Accordingly, the present invention also provides a method of performing an assay using magnetic particles as labels. This is achieved using a substrate to which has been immobilized a layer of molecules appropriate to the assay. The reaction is designed in such a way that bonds form between the coating on the magnetic particle and the immobilized layer on the substrate. The number of particles bonding to the substrate depends on the concentration of species being measured. Accordingly, by measuring the change in the resonant frequency of the tuned circuit when the substrate is contained within, and when the substrate is not contained within the coil, allows the number of magnetic particles bound to the substrate to be determined.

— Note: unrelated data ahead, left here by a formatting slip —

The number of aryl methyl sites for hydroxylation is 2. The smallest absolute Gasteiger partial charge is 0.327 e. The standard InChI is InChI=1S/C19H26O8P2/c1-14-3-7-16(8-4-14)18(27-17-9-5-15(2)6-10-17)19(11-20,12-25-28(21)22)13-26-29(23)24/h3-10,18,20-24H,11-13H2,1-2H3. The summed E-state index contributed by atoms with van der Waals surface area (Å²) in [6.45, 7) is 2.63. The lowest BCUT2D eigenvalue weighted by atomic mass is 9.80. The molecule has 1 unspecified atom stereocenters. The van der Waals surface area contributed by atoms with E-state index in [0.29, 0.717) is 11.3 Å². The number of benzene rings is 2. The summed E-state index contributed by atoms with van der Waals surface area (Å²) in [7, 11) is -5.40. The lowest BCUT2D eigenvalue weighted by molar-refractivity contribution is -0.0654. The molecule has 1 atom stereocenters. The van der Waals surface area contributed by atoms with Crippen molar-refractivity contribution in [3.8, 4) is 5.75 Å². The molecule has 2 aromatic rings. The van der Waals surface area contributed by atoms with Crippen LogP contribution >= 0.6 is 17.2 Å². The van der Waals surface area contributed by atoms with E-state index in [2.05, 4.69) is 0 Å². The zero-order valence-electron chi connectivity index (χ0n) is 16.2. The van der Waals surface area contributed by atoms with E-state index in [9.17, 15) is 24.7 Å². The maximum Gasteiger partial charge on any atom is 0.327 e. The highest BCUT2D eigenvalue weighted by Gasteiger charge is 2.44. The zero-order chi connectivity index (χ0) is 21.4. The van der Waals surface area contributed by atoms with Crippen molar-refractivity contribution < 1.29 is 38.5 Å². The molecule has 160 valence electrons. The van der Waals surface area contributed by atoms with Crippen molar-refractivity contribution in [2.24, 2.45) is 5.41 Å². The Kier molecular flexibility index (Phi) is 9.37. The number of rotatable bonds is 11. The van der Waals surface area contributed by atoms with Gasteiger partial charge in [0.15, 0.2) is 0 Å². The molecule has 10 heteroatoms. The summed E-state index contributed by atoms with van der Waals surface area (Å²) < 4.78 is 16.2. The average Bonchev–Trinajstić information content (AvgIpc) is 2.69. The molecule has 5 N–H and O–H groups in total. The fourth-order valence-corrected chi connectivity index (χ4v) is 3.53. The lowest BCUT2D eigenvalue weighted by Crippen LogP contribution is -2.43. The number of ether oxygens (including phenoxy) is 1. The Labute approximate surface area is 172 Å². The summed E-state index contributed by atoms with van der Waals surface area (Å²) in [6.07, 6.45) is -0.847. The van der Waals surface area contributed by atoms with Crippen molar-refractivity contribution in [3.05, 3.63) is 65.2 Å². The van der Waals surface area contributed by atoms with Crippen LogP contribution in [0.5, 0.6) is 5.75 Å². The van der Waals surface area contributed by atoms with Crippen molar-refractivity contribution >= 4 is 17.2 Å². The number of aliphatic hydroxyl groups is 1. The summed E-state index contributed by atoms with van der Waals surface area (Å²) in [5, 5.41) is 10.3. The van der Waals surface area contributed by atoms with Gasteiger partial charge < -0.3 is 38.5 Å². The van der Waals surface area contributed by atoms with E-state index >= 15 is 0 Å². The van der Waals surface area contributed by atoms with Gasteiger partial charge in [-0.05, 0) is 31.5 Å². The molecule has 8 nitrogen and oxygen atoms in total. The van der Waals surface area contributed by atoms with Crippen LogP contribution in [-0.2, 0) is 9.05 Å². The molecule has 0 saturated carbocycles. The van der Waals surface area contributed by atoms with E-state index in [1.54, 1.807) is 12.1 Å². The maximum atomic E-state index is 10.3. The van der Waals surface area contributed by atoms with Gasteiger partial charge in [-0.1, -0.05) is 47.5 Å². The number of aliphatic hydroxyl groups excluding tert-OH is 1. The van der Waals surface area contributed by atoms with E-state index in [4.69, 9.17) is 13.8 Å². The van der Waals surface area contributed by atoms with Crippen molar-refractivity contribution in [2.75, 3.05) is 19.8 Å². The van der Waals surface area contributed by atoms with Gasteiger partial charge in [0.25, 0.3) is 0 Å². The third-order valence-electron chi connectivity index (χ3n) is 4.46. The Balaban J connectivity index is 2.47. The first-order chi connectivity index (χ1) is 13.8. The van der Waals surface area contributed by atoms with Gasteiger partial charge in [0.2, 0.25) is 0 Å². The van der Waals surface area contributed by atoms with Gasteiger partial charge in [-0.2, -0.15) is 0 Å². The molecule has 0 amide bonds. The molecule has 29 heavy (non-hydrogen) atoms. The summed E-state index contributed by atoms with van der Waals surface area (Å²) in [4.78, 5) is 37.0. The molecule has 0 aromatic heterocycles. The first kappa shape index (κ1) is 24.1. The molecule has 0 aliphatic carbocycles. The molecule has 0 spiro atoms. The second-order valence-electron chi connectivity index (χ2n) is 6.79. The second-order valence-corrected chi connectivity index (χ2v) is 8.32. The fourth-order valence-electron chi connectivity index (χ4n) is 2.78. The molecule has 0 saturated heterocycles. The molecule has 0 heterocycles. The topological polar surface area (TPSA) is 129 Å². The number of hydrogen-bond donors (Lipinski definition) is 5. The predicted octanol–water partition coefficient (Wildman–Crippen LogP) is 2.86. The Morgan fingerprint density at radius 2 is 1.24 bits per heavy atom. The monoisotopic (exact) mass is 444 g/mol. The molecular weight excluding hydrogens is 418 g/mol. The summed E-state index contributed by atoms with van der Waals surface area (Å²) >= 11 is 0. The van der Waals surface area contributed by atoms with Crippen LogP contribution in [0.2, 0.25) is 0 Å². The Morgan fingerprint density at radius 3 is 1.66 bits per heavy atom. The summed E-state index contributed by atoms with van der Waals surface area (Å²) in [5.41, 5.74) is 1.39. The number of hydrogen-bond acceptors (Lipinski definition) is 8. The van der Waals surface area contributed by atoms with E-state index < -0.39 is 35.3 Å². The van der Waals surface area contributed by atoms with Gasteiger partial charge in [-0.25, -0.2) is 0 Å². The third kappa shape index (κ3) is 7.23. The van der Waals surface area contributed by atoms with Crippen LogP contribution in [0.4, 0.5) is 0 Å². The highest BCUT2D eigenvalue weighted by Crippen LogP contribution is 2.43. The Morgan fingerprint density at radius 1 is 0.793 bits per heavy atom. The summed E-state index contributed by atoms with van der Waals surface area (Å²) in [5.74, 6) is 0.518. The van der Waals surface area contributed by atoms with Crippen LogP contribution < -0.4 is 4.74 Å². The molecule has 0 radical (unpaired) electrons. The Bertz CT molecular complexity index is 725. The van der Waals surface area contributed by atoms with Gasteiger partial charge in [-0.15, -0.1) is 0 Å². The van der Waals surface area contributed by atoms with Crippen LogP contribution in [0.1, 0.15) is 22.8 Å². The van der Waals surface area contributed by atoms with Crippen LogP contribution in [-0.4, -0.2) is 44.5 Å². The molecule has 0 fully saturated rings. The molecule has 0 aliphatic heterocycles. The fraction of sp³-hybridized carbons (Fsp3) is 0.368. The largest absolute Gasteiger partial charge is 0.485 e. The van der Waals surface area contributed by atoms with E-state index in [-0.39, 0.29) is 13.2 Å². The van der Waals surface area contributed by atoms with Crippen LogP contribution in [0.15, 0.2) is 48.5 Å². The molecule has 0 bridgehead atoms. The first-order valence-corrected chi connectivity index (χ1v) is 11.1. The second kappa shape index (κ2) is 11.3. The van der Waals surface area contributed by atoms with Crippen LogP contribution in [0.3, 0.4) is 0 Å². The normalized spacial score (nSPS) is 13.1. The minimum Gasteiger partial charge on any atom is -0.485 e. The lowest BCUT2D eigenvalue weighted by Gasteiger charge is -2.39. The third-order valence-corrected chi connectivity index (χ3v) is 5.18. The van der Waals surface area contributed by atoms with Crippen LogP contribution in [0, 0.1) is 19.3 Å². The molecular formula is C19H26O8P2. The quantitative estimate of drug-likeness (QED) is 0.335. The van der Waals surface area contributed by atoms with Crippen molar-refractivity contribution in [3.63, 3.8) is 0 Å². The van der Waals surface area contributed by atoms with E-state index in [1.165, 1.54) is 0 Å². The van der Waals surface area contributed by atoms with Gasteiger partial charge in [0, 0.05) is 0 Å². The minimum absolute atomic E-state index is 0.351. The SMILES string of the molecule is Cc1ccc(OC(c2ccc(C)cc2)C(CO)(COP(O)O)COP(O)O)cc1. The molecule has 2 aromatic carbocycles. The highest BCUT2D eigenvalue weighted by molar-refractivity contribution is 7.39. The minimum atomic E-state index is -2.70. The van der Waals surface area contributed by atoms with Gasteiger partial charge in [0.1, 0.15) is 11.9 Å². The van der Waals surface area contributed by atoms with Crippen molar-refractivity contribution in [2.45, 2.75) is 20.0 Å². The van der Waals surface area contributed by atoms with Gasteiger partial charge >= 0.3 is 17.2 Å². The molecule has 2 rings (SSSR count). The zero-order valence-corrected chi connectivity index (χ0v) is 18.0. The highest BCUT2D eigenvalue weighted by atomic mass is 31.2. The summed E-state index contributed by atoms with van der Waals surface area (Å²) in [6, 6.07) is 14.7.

Typically the magnetic particles are bound to a respective number of second molecules and wherein the reaction binds the second molecules with the layer of molecules so as to bind the magnetic particles to the substrate. Alternatively however the magnetic particles may be designed to react directly with the molecules bound to the substrate.
The reaction may be any form of reaction, such as a DNA hybridization reaction. In this case, the first and second molecules would comprise portions of DNA. However, preferably the binding assay is an immunoassay in which case the molecule layer is an antibody/antigen layer and the second molecules are antigens or antibodies. Accordingly, the magnetic particles can be coupled to the antigens or antibodies which then bind to the antibody/antigen layer formed on the substrate.